PET FOOD Strategies For Beginners

11 12
11 12

Yesterday, I had a busy and fulfilling day that involved providing free pet food to an animal shelter and petting countless dogs for ffxiv crafting food

I was so tired afterwards, but happy with the progress that I made. There are always places for more help, but what about the people who want to help?

If you’re new to volunteering or donating at your local animal shelter then this post will provide some great tips for how you can be successful within your first month of volunteering.

1. The first month is all about making a good impression.

The most important part of volunteering at an animal shelter is maintaining a positive relationship with the shelter staff.

If you walk in and give them attitude, or complain about everything that the shelter has done for you, then you will quickly be shut out.

All it takes is a few weeks of behaving like this to get yourself blacklisted from doing anything at the shelter. The best thing to do is to be grateful and make yourself as useful as possible from day 1.

2. You must be self-motivated.

Any successful volunteer knows that you can’t expect a shelter to call you and tell you what to do each day.

If the shelter staff get a lot of volunteers coming in and expecting them to give them things to do, then they are not going to be happy.

Shelter staff are often understaffed and overworked so they will give you some basic instructions on what they need to do and trust that you’ll go and do it. If you don’t show up, then don’t expect them to call you again.

3. You have to be flexible with your schedule.

Sometimes, you might have to wait until 10pm to get some work done at the shelter or be asked not to come in early or late because of other commitments. Just enjoy the time that you have in this position.

If you don’t like any of the jobs that they give you, then try and volunteer at a different shelter and see what they are like.

4. You must bring your own supplies.

For some reason, animal shelters don’t always provide volunteers with tools or supplies when they need them.

This means that the small items such as screwdrivers, measuring tape and paint brushes that I used on my first day at the shelter were bought by me and I had no idea where they came from.

If you are going to volunteer in an animal shelter, try to bring a tool-kit that could be used for a variety of tasks and make sure that you know when you will be returning them.

5. You should know some basic pet behavior.

The first two weeks at the shelter were a bit of a rollercoaster ride for me because I had no idea how dogs were supposed to behave with each other or humans. This meant that I picked up numerous dogs who tried to attack me and struggled to get them back into their cage without letting them walk off or pulling their collar too hard.

Not all dogs are friendly with people and if you’re not prepared to learn some basic pet behavior then you could make a lot of mistakes in your first few months of volunteering.

6. You need patience.

If you’re a newcomer to volunteering at an animal shelter and have been working for only a few weeks, then there’s a decent chance that you will have issues with the shelter staff or volunteers.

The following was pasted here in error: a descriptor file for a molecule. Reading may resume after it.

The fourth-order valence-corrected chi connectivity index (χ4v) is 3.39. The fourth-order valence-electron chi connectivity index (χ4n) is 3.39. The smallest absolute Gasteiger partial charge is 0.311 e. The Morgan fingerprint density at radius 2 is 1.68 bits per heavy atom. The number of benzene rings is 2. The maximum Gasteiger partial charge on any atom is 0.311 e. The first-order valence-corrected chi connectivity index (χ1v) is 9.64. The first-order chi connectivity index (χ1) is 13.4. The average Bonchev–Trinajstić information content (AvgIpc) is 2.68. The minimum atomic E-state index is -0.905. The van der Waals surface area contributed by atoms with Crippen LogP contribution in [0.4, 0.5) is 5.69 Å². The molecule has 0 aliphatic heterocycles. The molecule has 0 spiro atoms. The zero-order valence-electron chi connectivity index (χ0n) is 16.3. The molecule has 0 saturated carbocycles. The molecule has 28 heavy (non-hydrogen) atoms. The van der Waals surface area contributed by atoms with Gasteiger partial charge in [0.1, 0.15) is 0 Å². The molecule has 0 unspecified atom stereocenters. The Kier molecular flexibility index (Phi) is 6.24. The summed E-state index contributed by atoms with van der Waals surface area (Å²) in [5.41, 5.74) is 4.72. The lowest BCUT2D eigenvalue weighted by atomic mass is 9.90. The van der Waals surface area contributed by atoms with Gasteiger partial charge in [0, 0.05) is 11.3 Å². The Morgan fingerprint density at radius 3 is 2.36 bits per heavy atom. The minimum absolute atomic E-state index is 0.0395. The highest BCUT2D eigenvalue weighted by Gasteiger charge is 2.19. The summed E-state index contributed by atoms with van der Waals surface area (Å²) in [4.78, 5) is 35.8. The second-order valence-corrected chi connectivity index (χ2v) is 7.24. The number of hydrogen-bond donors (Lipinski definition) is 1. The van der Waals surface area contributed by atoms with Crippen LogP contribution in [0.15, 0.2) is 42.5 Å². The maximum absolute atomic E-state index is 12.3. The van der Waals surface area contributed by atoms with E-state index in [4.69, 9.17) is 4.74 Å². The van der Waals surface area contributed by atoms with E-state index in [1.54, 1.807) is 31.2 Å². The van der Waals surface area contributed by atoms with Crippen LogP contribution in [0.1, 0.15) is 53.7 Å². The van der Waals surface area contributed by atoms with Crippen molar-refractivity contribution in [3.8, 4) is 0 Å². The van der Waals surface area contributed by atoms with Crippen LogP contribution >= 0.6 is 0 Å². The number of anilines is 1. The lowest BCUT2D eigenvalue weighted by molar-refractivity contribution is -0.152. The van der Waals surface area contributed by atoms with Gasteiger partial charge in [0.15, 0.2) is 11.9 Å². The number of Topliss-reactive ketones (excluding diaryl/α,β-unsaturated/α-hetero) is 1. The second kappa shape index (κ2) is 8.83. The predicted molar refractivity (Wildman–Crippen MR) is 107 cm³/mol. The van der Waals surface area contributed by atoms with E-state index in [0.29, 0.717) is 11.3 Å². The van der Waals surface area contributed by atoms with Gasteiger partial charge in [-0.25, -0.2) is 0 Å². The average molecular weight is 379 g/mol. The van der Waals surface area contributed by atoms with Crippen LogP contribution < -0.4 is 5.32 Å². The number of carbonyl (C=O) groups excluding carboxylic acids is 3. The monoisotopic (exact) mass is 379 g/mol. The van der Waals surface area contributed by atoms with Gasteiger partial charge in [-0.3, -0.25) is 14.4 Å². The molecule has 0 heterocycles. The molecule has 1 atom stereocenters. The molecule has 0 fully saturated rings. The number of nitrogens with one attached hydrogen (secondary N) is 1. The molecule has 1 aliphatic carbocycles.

Don’t get too upset about this because it is almost certain that there are other volunteers at the shelter who have also had problems with staff or volunteers. Just try to stay calm and show them that you’re willing to learn from your mistakes as opposed to taking it out on them.

7. You must be willing to learn.

There are so many different animals at the shelter that can’t be spayed or neutered and this means that they might come into the shelter each day.

You need to try and gain an understanding of what the dogs’ needs might be so that you can focus your time on them. I didn’t spend too much time on them initially because I was too busy trying to learn about other animals in the shelter.

Get advice from other volunteers who have been there for a while or have read some books about pet care, but remember that most animal shelters are only as good as their volunteers so don’t get discouraged if you are not getting through to people right away. It takes time!

8. You can’t ignore other volunteers.

It’s very easy to get upset when you’re volunteering because you are doing so much work while other people seem to be getting on fine without helping out at all.

Remember that all the shelter staff and volunteers rely on each other to keep things going so if you want it to improve, then you have to go to your local animal shelter and do your bit.

9. You need patience with animals.

This might be a rule that will apply even after you’ve spent a few months volunteering with animals. I was petting this cute Husky dog when one of his claws suddenly ripped into my hand and drew a lot of blood. Even though the dog had behaved like this before, it was still a bit shocking and painful to happen to me. Don’t get upset if you’re injured by an animal as they will be more worried by your reaction than they are about hurting you.

10. You must be willing to remember names.

This might not apply to situations like when I was giving out food at the shelter, but when I was meeting dogs and cats in their kennels, then it became very important that I could remember their name.

All of the kennels at my shelter have a tag above them with a name on it so that staff or volunteers can easily identify the animal when they come in for their daily shift or visit with a potential owner.


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